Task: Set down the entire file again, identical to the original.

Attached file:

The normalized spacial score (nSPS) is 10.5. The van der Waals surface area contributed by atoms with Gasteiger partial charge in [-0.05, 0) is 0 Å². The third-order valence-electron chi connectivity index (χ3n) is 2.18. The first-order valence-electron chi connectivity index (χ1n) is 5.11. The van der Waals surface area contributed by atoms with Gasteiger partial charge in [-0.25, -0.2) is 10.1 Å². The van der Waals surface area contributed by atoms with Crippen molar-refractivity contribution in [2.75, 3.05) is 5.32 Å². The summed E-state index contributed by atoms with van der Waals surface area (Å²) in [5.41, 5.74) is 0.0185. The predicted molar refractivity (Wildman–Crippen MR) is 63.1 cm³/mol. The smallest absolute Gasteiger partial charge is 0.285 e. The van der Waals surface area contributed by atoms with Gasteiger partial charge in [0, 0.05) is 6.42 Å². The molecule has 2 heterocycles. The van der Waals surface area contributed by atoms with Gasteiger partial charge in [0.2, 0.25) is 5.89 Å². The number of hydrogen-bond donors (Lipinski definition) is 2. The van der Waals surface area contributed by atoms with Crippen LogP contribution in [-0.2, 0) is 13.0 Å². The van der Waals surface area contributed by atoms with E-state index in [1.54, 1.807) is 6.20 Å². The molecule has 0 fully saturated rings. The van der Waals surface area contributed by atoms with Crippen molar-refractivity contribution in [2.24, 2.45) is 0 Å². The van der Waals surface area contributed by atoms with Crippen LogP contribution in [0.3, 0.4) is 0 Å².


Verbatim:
The normalized spacial score (nSPS) is 10.5. The van der Waals surface area contributed by atoms with Gasteiger partial charge in [-0.05, 0) is 0 Å². The third-order valence-electron chi connectivity index (χ3n) is 2.18. The first-order valence-electron chi connectivity index (χ1n) is 5.11. The van der Waals surface area contributed by atoms with Gasteiger partial charge in [-0.25, -0.2) is 10.1 Å². The van der Waals surface area contributed by atoms with Crippen molar-refractivity contribution in [2.75, 3.05) is 5.32 Å². The summed E-state index contributed by atoms with van der Waals surface area (Å²) in [5.41, 5.74) is 0.0185. The predicted molar refractivity (Wildman–Crippen MR) is 63.1 cm³/mol. The smallest absolute Gasteiger partial charge is 0.285 e. The van der Waals surface area contributed by atoms with Gasteiger partial charge in [0, 0.05) is 6.42 Å². The molecule has 2 heterocycles. The van der Waals surface area contributed by atoms with Gasteiger partial charge in [0.2, 0.25) is 5.89 Å². The number of hydrogen-bond donors (Lipinski definition) is 2. The van der Waals surface area contributed by atoms with Crippen LogP contribution in [-0.2, 0) is 13.0 Å². The van der Waals surface area contributed by atoms with E-state index in [1.54, 1.807) is 6.20 Å². The molecule has 0 fully saturated rings. The van der Waals surface area contributed by atoms with Crippen molar-refractivity contribution in [2.24, 2.45) is 0 Å². The van der Waals surface area contributed by atoms with Crippen LogP contribution in [0.3, 0.4) is 0 Å².